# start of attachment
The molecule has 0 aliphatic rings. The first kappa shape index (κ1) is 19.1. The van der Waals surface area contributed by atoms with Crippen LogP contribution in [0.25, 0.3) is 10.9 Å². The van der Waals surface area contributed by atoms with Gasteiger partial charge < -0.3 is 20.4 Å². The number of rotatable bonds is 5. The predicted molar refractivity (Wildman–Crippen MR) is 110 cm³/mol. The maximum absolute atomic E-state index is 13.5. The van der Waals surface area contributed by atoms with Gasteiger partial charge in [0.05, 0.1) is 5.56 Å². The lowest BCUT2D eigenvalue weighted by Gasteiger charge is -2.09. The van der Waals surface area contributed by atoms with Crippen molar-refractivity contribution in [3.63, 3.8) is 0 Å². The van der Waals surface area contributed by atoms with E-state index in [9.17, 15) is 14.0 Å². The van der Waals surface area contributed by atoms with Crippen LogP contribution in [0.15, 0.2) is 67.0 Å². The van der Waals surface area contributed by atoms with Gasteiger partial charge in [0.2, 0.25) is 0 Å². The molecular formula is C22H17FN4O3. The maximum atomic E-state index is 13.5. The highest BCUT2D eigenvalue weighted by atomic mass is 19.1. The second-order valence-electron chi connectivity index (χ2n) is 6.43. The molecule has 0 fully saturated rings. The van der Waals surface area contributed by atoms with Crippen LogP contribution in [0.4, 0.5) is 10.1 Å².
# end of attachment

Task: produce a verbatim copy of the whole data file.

The molecule has 0 aliphatic rings. The first kappa shape index (κ1) is 19.1. The van der Waals surface area contributed by atoms with Crippen LogP contribution in [0.25, 0.3) is 10.9 Å². The van der Waals surface area contributed by atoms with Gasteiger partial charge < -0.3 is 20.4 Å². The number of rotatable bonds is 5. The predicted molar refractivity (Wildman–Crippen MR) is 110 cm³/mol. The maximum absolute atomic E-state index is 13.5. The van der Waals surface area contributed by atoms with Gasteiger partial charge in [0.05, 0.1) is 5.56 Å². The lowest BCUT2D eigenvalue weighted by Gasteiger charge is -2.09. The van der Waals surface area contributed by atoms with Crippen molar-refractivity contribution in [3.63, 3.8) is 0 Å². The van der Waals surface area contributed by atoms with E-state index in [9.17, 15) is 14.0 Å². The van der Waals surface area contributed by atoms with Crippen LogP contribution in [0.15, 0.2) is 67.0 Å². The van der Waals surface area contributed by atoms with Gasteiger partial charge in [0.2, 0.25) is 0 Å². The molecular formula is C22H17FN4O3. The maximum atomic E-state index is 13.5. The highest BCUT2D eigenvalue weighted by atomic mass is 19.1. The second-order valence-electron chi connectivity index (χ2n) is 6.43. The molecule has 0 fully saturated rings. The van der Waals surface area contributed by atoms with Crippen LogP contribution in [0.4, 0.5) is 10.1 Å².